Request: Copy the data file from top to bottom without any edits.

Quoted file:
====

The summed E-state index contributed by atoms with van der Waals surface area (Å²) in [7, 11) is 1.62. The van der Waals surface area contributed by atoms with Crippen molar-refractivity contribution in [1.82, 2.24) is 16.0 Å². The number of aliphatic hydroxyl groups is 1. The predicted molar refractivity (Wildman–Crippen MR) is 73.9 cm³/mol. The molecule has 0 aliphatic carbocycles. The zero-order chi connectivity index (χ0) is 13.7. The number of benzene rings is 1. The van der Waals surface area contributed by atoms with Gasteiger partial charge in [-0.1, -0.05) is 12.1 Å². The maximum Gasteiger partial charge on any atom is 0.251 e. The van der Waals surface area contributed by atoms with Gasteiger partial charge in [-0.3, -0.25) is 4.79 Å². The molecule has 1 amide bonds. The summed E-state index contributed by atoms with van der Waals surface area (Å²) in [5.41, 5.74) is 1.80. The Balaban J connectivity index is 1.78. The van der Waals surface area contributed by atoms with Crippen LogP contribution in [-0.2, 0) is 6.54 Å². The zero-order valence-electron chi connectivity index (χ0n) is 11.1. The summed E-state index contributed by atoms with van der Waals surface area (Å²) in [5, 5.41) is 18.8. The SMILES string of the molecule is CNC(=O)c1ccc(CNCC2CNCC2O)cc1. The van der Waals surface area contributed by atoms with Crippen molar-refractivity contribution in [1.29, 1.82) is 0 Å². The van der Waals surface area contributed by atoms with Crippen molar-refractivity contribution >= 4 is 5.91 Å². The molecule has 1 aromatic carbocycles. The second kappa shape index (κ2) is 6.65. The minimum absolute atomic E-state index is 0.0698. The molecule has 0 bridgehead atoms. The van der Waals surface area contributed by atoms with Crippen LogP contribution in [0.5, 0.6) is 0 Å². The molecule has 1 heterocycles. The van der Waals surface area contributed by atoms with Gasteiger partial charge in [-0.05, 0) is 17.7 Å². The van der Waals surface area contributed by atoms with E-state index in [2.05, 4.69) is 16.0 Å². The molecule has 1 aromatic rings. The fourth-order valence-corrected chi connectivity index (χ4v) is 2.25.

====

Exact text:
The summed E-state index contributed by atoms with van der Waals surface area (Å²) in [7, 11) is 1.62. The van der Waals surface area contributed by atoms with Crippen molar-refractivity contribution in [1.82, 2.24) is 16.0 Å². The number of aliphatic hydroxyl groups is 1. The predicted molar refractivity (Wildman–Crippen MR) is 73.9 cm³/mol. The molecule has 0 aliphatic carbocycles. The zero-order chi connectivity index (χ0) is 13.7. The number of benzene rings is 1. The van der Waals surface area contributed by atoms with Gasteiger partial charge in [-0.1, -0.05) is 12.1 Å². The maximum Gasteiger partial charge on any atom is 0.251 e. The van der Waals surface area contributed by atoms with Gasteiger partial charge in [-0.3, -0.25) is 4.79 Å². The molecule has 1 amide bonds. The summed E-state index contributed by atoms with van der Waals surface area (Å²) in [5.41, 5.74) is 1.80. The Balaban J connectivity index is 1.78. The van der Waals surface area contributed by atoms with Crippen LogP contribution in [-0.2, 0) is 6.54 Å². The zero-order valence-electron chi connectivity index (χ0n) is 11.1. The summed E-state index contributed by atoms with van der Waals surface area (Å²) in [5, 5.41) is 18.8. The SMILES string of the molecule is CNC(=O)c1ccc(CNCC2CNCC2O)cc1. The van der Waals surface area contributed by atoms with Crippen molar-refractivity contribution in [1.29, 1.82) is 0 Å². The van der Waals surface area contributed by atoms with Crippen molar-refractivity contribution >= 4 is 5.91 Å². The molecule has 1 aromatic carbocycles. The second kappa shape index (κ2) is 6.65. The minimum absolute atomic E-state index is 0.0698. The molecule has 0 bridgehead atoms. The van der Waals surface area contributed by atoms with Crippen LogP contribution in [0.5, 0.6) is 0 Å². The molecule has 1 heterocycles. The van der Waals surface area contributed by atoms with Gasteiger partial charge in [-0.05, 0) is 17.7 Å². The van der Waals surface area contributed by atoms with E-state index in [2.05, 4.69) is 16.0 Å². The molecule has 1 aromatic rings. The fourth-order valence-corrected chi connectivity index (χ4v) is 2.25.